extract was mixed in it. Mixture was shaken or vortexed, allowed standing in the dark for half an hour in order to complete the reaction. The
spectrophotometer was set on 517nm and the absorbance was measured. Decrease in absorbance indicated the increase in anti oxidant ability. The
DPPH radical scavenging strength of plant seed extract was calculated by the equation given below:
DPPH Scavenging effect (%) = (Absorbance of control- Absorbance of sample) ×100
Absorbance of control
Absorbance of sample = DPPH + aqueous seed extract
Absorbance of control = DPPH + methanol (absolute)
The 50% inhibition (IC50) was considered as the concentrations of samples that has the ability to inhibit 50% of scavenging activity
of DPPH radicals and was calculated via dose inhibition curve23.
2.8 Extraction of oil through soxhlet
About 10g of moisture free powder for sample was placed in thimble and thimble was then placed in the soxhlet‟s loading chamber.
The round bottom flask was filled with 300 mL of n-hexane. The temperature was set at medium mode of temperature. The solvent placed in the
flask were boiled and vaporized. The whole process was repeated many times to ensure the complete oil extraction. The solvent turned into
colorless, indicating the end point of the process. The oil was purified by placing it in rotary evaporator as a result the oil got free from the
solvent. The purified oil was stored in sterilized and labeled falcon tubes24.
2.9 Physiochemical properties of seed oil
Peroxide Value, acid Value, saponification Number, specific Gravity, pH of Oil and wax content were measured as per standard
3. Results and Discussion
The present study was carried out to assess bioactivity of Eruca sativa seeds along with physiochemical analysis of seed
extracts. Anti inflammatory and skin antiallergic activity was studied and the results are given in the following section.
3.1 Proximate analysis of plant sample
Proximate analysis of Eruca sativa seeds indicates the moisture content, crude protein, carbohydrate, crude fat and ash content Table
3.1. Based on these results Eruca sativa seeds provides good source of protein (30±1.2) and oil (29±1.6) as compared to other components.
Previous study had shown that seeds of Eruca sativa possess moisture content 4.1%, ash 6.6%, crude protein level 27.4% and oil content was
found to be 27.8%, however, oil contents in seeds depend on many factors including maturity of the seed as well as degree of plant irrigation5.
Similar results were proposed by Asmma (2013) which revealed that proximate composition of Eruca sativa seeds contain moisture 6.6%, crude
proteins 25.17%, and crude fiber 2.4% and total minerals ash 9.1%. Therefore results about proximate analysis of seeds are in closed agreement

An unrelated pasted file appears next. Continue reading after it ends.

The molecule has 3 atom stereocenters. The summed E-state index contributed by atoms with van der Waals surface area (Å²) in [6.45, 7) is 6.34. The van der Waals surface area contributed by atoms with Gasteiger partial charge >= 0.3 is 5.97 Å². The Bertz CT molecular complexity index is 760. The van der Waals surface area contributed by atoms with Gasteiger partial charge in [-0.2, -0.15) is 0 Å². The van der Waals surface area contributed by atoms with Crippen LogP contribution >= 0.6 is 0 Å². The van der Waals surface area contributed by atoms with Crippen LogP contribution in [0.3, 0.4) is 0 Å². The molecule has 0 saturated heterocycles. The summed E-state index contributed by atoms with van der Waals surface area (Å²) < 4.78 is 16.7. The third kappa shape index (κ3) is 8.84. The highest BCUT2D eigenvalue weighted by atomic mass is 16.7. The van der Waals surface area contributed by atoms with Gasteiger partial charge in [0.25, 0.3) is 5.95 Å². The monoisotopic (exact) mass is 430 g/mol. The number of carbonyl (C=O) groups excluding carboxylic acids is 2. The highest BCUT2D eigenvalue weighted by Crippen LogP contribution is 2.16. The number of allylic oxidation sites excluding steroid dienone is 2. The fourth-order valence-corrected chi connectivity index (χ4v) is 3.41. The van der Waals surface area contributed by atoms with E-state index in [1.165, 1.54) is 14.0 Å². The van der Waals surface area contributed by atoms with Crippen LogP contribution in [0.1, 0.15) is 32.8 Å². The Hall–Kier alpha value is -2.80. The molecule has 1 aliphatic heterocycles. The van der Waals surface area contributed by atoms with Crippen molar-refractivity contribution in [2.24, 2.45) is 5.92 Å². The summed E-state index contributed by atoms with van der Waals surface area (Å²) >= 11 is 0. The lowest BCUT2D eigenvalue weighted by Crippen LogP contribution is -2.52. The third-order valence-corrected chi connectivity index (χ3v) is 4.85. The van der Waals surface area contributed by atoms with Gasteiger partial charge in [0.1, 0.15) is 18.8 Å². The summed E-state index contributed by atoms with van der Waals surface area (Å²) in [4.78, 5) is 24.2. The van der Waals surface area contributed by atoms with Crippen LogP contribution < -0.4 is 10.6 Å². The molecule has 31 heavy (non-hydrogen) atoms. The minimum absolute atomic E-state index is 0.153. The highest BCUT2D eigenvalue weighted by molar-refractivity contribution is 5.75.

with the results reported by different authors who indicate results studied were valuable and indicate standard values of E. sativa varieties.
3.2Qualitative and quantitative estimation of phyto- chemicals from Eruca sativa seeds
Qualitative analysis of Eruca sativa seed indicated the presence of diverse plants metabolites such as alkaloids, phenolic acid,
flavonoids, saponins and tannins (Table 3.2), whereas the quantification of phyto-constituent was mentioned in table 3.3.
Results depicts that E. sativa seed extracts possess significant amount of flavonoids (8.35±0.64), Phenols (14.13±1.40), alkaloids
(5.38±0.004), saponins (0.66±0.26) and are highly rich in tannins (52.98±4.29). Phytochemical study of seed of E. sativa showed presence of all
essential phyto constituents required for potential traditional medicine25-26. Eruca seed extract contains important secondary metabolite such as
flavonoids, alkaloids, tannins, phenols, saponins, ascorbic acid and those are used as remedies of many diseases and frequently required in
traditional medicines8. Inspite of that, it is mentioned in traditional pharmacopoeia and ancient literature that it does hold a numerous health
promoting chemical agents comprising carotenoids, vitamin C, fibers, and glucosinolates (GLs) used for several therapeutic properties. The
presence of large amount of these phytochemicals bestows high medicinal activities including antioxidant and anti allergic27.
3.3 Quercetin determination in Eruca Sativa seeds
The concentration of Quercetin in Eruca sativa seeds was found to be 0.03326±0.002 (y=32.58x, R2=0.971) using UV/Vis
spectrophotometric analysis as shown in fig 3.2. Quercetin which is a typical example of the flavonol subclass is used as a nutritional supplement
found in fruits and vegetables. It has the capacity to stop the oxidation of LDL by scavenging free radicals and chelating the transition metal ions.
The quercetin may assist to prevent several diseases, such as atherosclerosis, cancer and chronic inflammation by a mechanism which retards
oxidative degradation28.